The phrase is not common – apart from here it appears in the Book of Joshua (chapter 9) which recounts a covenant that is not what it seems. Once again the Amorite Kings Sihon of Heshbon, and Og king of Bashan are referenced, this time their defeat has led other inhabitants (the Hivites or Gibeonites both appear in this role) to dress in worn out clothing, with worn shoes and stale bread and patched wine skins (more resonances to the passage here in Deuteronomy) and pose as being travellers from a distant land who have heard of the acts of God done in Egypt and who have come to this land in order to meet these people of God and to make a treaty so as to live together with them in peace. The Israelites are flattered, they take the food and wine that are offered, and critically they do not “take counsel from the Eternal”. After three days of covenant making/celebrating, Joshua and the Israelites find that the people were not who they had said they were, but were long term inhabitants of the land and were now protected from the oncoming Israelites by treaty. In response to their having lied, and to their protected status, Joshua acknowledged that they would live, but he curses them – they are to be bondmen to the Israelites, in particular “there shall never fail to be of you bondmen, both hewers of wood and drawers of water for the house of my God.’
There are too many echoes in this tale from the Book of Joshua. As we are told there is “no before and no after in torah” one has to read each story in the light of the other. So when Moses alludes to the covenant being made on the edge of the land, the covenant between God and the people, he is warning them both that covenants can be made without full knowledge, that some things may only come to light later, that ultimately we take things on trust and sometimes that trust is misplaced.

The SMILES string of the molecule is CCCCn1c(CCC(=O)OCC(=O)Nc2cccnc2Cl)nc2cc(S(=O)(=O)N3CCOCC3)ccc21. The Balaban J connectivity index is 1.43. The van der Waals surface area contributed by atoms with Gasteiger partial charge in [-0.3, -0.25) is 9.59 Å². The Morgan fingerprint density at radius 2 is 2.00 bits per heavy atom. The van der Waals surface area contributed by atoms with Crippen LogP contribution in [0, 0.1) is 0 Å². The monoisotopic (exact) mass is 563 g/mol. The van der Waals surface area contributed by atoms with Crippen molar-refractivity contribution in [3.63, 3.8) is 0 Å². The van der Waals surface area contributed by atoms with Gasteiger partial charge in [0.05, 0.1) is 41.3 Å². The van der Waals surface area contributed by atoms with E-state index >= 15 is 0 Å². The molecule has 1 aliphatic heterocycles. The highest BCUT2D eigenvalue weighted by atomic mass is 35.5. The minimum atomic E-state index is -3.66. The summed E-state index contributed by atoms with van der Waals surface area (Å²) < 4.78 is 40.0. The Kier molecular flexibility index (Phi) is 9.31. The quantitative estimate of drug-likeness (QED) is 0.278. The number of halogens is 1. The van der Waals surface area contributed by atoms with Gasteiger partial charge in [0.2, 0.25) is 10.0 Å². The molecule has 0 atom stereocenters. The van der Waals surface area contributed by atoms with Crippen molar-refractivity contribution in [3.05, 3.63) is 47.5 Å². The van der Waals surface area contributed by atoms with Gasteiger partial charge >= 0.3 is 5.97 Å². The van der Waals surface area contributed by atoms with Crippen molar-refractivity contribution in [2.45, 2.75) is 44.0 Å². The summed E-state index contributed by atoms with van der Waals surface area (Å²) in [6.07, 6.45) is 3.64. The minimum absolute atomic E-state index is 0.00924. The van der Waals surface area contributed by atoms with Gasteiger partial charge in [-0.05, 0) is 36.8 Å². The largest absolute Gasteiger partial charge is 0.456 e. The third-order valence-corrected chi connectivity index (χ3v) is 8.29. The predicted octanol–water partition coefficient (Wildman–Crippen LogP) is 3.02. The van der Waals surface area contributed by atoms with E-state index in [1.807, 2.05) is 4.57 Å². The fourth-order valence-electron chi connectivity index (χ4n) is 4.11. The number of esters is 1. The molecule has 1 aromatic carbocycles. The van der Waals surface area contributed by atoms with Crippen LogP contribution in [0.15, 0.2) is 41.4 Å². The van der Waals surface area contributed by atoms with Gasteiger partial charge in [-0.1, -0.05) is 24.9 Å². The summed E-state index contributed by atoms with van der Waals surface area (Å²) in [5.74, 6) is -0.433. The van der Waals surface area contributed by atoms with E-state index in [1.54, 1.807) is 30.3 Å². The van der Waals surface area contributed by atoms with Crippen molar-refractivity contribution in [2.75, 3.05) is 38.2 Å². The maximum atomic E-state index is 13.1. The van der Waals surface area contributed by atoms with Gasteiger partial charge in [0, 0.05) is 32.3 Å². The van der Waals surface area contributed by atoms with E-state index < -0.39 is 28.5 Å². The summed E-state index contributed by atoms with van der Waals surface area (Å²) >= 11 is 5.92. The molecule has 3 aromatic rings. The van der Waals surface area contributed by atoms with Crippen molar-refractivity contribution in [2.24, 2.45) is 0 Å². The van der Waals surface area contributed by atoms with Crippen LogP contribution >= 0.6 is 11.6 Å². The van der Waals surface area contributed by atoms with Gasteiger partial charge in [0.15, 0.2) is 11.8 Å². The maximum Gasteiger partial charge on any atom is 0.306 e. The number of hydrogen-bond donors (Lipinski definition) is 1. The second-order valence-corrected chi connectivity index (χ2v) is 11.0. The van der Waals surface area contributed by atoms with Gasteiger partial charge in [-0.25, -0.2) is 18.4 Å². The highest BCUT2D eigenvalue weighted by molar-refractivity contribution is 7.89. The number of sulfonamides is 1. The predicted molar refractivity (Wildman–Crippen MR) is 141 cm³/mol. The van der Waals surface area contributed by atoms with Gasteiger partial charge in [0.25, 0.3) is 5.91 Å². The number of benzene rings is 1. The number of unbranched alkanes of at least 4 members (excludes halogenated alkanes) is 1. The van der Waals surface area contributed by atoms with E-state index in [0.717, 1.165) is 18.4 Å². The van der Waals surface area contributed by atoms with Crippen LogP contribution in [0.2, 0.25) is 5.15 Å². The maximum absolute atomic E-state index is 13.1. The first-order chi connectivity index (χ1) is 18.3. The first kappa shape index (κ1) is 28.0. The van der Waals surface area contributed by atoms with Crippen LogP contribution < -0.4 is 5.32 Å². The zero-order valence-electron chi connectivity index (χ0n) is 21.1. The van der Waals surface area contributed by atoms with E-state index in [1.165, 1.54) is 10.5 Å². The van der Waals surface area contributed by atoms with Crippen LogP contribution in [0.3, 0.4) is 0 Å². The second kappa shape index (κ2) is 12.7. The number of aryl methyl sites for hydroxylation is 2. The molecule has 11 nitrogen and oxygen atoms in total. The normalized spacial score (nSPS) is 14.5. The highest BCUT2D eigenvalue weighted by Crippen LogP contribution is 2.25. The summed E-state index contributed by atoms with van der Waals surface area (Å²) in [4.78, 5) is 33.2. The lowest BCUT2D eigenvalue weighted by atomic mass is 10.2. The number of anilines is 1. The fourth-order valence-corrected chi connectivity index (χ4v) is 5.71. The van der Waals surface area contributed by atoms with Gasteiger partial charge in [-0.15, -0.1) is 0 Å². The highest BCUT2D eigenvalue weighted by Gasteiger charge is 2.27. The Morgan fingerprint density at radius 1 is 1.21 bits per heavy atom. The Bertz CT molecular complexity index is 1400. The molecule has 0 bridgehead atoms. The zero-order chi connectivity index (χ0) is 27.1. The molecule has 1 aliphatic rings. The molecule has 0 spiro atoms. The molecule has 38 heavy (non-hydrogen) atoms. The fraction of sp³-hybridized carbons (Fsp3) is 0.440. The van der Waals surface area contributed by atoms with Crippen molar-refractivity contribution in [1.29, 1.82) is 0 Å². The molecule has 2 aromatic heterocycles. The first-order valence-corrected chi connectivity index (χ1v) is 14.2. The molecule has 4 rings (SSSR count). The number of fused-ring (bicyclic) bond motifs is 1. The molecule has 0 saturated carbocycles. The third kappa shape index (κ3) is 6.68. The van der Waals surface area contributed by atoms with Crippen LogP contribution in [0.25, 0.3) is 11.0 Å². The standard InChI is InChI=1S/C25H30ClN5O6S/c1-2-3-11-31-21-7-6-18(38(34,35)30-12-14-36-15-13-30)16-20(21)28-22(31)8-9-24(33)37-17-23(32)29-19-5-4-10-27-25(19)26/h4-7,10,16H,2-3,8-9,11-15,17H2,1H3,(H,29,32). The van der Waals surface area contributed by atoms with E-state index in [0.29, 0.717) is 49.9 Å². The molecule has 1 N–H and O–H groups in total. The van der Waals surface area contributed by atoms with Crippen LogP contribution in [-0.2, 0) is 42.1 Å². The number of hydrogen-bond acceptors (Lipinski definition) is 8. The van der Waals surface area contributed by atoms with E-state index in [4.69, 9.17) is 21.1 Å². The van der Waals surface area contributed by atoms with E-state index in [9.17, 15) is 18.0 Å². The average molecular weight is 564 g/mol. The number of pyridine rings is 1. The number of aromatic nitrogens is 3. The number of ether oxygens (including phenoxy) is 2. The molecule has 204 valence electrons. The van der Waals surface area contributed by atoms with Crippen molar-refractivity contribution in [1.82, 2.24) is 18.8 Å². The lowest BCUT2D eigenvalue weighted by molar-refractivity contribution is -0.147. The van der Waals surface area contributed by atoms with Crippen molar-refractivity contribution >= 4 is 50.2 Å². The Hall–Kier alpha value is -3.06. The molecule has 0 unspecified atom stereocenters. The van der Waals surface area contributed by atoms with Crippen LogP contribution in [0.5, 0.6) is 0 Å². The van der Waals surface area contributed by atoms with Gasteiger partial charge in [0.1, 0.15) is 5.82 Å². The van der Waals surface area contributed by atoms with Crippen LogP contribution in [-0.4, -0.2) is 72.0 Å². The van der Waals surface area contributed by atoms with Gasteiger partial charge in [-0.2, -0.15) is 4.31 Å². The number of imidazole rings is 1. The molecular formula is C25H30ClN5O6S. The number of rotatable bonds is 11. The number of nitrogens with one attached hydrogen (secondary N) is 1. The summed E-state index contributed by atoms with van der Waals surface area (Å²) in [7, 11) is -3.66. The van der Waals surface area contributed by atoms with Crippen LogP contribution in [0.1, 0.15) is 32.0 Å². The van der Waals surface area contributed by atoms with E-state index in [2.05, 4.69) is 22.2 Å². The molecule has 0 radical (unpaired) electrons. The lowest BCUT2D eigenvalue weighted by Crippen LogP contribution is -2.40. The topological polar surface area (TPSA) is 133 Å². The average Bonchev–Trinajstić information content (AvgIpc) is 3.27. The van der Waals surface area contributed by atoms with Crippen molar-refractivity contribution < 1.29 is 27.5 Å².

Sometimes too the upshot of not knowing something can be of real disbenefit, sometimes we can live with it sometimes it is hard to live with.
But we are ourselves the matzevah, we have set ourselves up for this covenant and we are the physical signs of its existence. We are so intertwined – our lives, our very selves are part of the covenant – that we can never free ourselves of it. We are the hewers of wood and the drawers of water, the people who keep society going with tasks that are not honoured but are honourable. We are also the people who take a leap in the dark with God, who retain trust even when there is no obvious reason to do so.
Nowadays we use the word matzevah to mean a tomb stone, the marker of a body that rests in the earth having finished its tasks in life. It provides solidity, certainty, finality. But I do like the idea of the matzevah that is the living human being, the one that is uncertain, ongoing, working in the dark to some extent, living in hope. As we enter the Days of Awe, the days of risk, of trying to make ourselves our best selves, the days when we wonder what God thinks of us, being a living matzevah, a living sign of the covenant between us and God must surely be a powerful sign and reminder we have trusted God all these years, and we hope to have reason to trust as we journey into the future.
image the stone said to be Lot’s wife in Sdom from wikimedia